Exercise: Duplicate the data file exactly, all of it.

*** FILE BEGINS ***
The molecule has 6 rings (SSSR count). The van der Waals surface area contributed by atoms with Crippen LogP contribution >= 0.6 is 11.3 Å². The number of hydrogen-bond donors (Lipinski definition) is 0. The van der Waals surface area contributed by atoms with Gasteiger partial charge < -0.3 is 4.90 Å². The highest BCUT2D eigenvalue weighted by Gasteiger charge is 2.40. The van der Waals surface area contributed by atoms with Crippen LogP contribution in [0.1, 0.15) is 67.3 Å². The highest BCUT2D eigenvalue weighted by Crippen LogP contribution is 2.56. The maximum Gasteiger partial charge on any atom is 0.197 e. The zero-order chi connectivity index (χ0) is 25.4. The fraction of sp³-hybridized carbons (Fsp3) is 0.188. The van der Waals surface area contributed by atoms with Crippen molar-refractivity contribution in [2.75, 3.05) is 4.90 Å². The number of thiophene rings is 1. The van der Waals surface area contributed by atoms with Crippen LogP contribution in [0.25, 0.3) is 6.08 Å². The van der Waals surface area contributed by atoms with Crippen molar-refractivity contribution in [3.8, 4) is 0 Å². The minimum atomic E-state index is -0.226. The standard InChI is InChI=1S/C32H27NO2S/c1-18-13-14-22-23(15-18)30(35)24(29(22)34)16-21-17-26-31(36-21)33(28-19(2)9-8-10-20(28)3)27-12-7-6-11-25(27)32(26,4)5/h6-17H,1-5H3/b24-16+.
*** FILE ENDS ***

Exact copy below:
The molecule has 6 rings (SSSR count). The van der Waals surface area contributed by atoms with Crippen LogP contribution >= 0.6 is 11.3 Å². The number of hydrogen-bond donors (Lipinski definition) is 0. The van der Waals surface area contributed by atoms with Gasteiger partial charge < -0.3 is 4.90 Å². The highest BCUT2D eigenvalue weighted by Gasteiger charge is 2.40. The van der Waals surface area contributed by atoms with Crippen LogP contribution in [0.1, 0.15) is 67.3 Å². The highest BCUT2D eigenvalue weighted by Crippen LogP contribution is 2.56. The maximum Gasteiger partial charge on any atom is 0.197 e. The zero-order chi connectivity index (χ0) is 25.4. The fraction of sp³-hybridized carbons (Fsp3) is 0.188. The van der Waals surface area contributed by atoms with Crippen molar-refractivity contribution in [2.75, 3.05) is 4.90 Å². The number of thiophene rings is 1. The van der Waals surface area contributed by atoms with Crippen LogP contribution in [0.25, 0.3) is 6.08 Å². The van der Waals surface area contributed by atoms with Crippen molar-refractivity contribution in [3.8, 4) is 0 Å². The minimum atomic E-state index is -0.226. The standard InChI is InChI=1S/C32H27NO2S/c1-18-13-14-22-23(15-18)30(35)24(29(22)34)16-21-17-26-31(36-21)33(28-19(2)9-8-10-20(28)3)27-12-7-6-11-25(27)32(26,4)5/h6-17H,1-5H3/b24-16+.